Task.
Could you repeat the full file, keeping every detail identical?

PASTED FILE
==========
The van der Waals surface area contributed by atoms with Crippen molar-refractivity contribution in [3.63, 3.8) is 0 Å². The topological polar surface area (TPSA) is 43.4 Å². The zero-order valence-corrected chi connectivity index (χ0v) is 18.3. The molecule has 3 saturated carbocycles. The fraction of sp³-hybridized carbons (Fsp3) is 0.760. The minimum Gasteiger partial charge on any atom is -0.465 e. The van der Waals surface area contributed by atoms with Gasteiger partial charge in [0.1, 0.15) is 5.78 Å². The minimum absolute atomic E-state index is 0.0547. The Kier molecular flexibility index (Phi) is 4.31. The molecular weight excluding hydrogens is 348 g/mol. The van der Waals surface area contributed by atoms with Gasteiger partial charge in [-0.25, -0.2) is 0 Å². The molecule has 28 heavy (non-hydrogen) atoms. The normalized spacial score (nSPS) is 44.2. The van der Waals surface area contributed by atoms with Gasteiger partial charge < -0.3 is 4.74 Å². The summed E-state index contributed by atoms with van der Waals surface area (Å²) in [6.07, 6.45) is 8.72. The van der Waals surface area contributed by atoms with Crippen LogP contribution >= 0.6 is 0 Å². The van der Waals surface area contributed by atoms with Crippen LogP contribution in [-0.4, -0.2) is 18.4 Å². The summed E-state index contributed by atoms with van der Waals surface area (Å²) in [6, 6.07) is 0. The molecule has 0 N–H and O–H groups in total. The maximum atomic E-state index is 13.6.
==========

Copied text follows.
The van der Waals surface area contributed by atoms with Crippen molar-refractivity contribution in [3.63, 3.8) is 0 Å². The topological polar surface area (TPSA) is 43.4 Å². The zero-order valence-corrected chi connectivity index (χ0v) is 18.3. The molecule has 3 saturated carbocycles. The fraction of sp³-hybridized carbons (Fsp3) is 0.760. The minimum Gasteiger partial charge on any atom is -0.465 e. The van der Waals surface area contributed by atoms with Gasteiger partial charge in [0.1, 0.15) is 5.78 Å². The minimum absolute atomic E-state index is 0.0547. The Kier molecular flexibility index (Phi) is 4.31. The molecular weight excluding hydrogens is 348 g/mol. The van der Waals surface area contributed by atoms with Gasteiger partial charge in [-0.25, -0.2) is 0 Å². The molecule has 28 heavy (non-hydrogen) atoms. The normalized spacial score (nSPS) is 44.2. The van der Waals surface area contributed by atoms with Gasteiger partial charge < -0.3 is 4.74 Å². The summed E-state index contributed by atoms with van der Waals surface area (Å²) in [6.07, 6.45) is 8.72. The van der Waals surface area contributed by atoms with Crippen LogP contribution >= 0.6 is 0 Å². The van der Waals surface area contributed by atoms with Crippen LogP contribution in [-0.4, -0.2) is 18.4 Å². The summed E-state index contributed by atoms with van der Waals surface area (Å²) in [6, 6.07) is 0. The molecule has 0 N–H and O–H groups in total. The maximum atomic E-state index is 13.6.